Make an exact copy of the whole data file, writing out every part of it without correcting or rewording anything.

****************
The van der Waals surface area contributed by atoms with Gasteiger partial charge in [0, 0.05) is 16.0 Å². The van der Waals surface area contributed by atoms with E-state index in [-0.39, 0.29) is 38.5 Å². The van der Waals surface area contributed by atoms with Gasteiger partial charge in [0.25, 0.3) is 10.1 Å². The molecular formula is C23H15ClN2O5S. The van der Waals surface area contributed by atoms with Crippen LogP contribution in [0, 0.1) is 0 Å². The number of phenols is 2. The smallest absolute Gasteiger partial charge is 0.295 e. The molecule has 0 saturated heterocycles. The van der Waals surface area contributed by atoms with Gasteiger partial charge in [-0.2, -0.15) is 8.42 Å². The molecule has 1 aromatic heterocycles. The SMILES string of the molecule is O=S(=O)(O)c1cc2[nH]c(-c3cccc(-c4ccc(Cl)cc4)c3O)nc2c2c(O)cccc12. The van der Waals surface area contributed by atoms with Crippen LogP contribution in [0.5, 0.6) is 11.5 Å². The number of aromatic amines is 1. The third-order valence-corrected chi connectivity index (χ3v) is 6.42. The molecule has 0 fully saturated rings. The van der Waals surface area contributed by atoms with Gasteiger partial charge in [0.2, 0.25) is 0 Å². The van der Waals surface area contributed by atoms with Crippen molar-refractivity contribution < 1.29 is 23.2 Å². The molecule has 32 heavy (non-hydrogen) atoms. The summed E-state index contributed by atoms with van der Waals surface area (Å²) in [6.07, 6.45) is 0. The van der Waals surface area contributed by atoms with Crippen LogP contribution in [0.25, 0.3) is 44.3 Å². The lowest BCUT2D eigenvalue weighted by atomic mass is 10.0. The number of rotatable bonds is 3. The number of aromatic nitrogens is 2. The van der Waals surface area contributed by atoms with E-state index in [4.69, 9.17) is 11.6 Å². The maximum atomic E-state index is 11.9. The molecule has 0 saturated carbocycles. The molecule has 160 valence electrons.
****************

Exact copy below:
The van der Waals surface area contributed by atoms with Gasteiger partial charge in [0, 0.05) is 16.0 Å². The van der Waals surface area contributed by atoms with E-state index in [-0.39, 0.29) is 38.5 Å². The van der Waals surface area contributed by atoms with Gasteiger partial charge in [0.25, 0.3) is 10.1 Å². The molecular formula is C23H15ClN2O5S. The van der Waals surface area contributed by atoms with Crippen LogP contribution in [0, 0.1) is 0 Å². The number of phenols is 2. The smallest absolute Gasteiger partial charge is 0.295 e. The molecule has 0 saturated heterocycles. The van der Waals surface area contributed by atoms with Gasteiger partial charge in [-0.2, -0.15) is 8.42 Å². The molecule has 1 aromatic heterocycles. The SMILES string of the molecule is O=S(=O)(O)c1cc2[nH]c(-c3cccc(-c4ccc(Cl)cc4)c3O)nc2c2c(O)cccc12. The van der Waals surface area contributed by atoms with Crippen LogP contribution in [0.5, 0.6) is 11.5 Å². The number of aromatic amines is 1. The third-order valence-corrected chi connectivity index (χ3v) is 6.42. The molecule has 0 fully saturated rings. The van der Waals surface area contributed by atoms with Gasteiger partial charge in [0.2, 0.25) is 0 Å². The van der Waals surface area contributed by atoms with Crippen molar-refractivity contribution < 1.29 is 23.2 Å². The molecule has 32 heavy (non-hydrogen) atoms. The summed E-state index contributed by atoms with van der Waals surface area (Å²) in [6.07, 6.45) is 0. The van der Waals surface area contributed by atoms with Crippen LogP contribution in [0.25, 0.3) is 44.3 Å². The lowest BCUT2D eigenvalue weighted by atomic mass is 10.0. The number of rotatable bonds is 3. The number of aromatic nitrogens is 2. The van der Waals surface area contributed by atoms with E-state index in [4.69, 9.17) is 11.6 Å². The maximum atomic E-state index is 11.9. The molecule has 0 saturated carbocycles. The molecule has 160 valence electrons.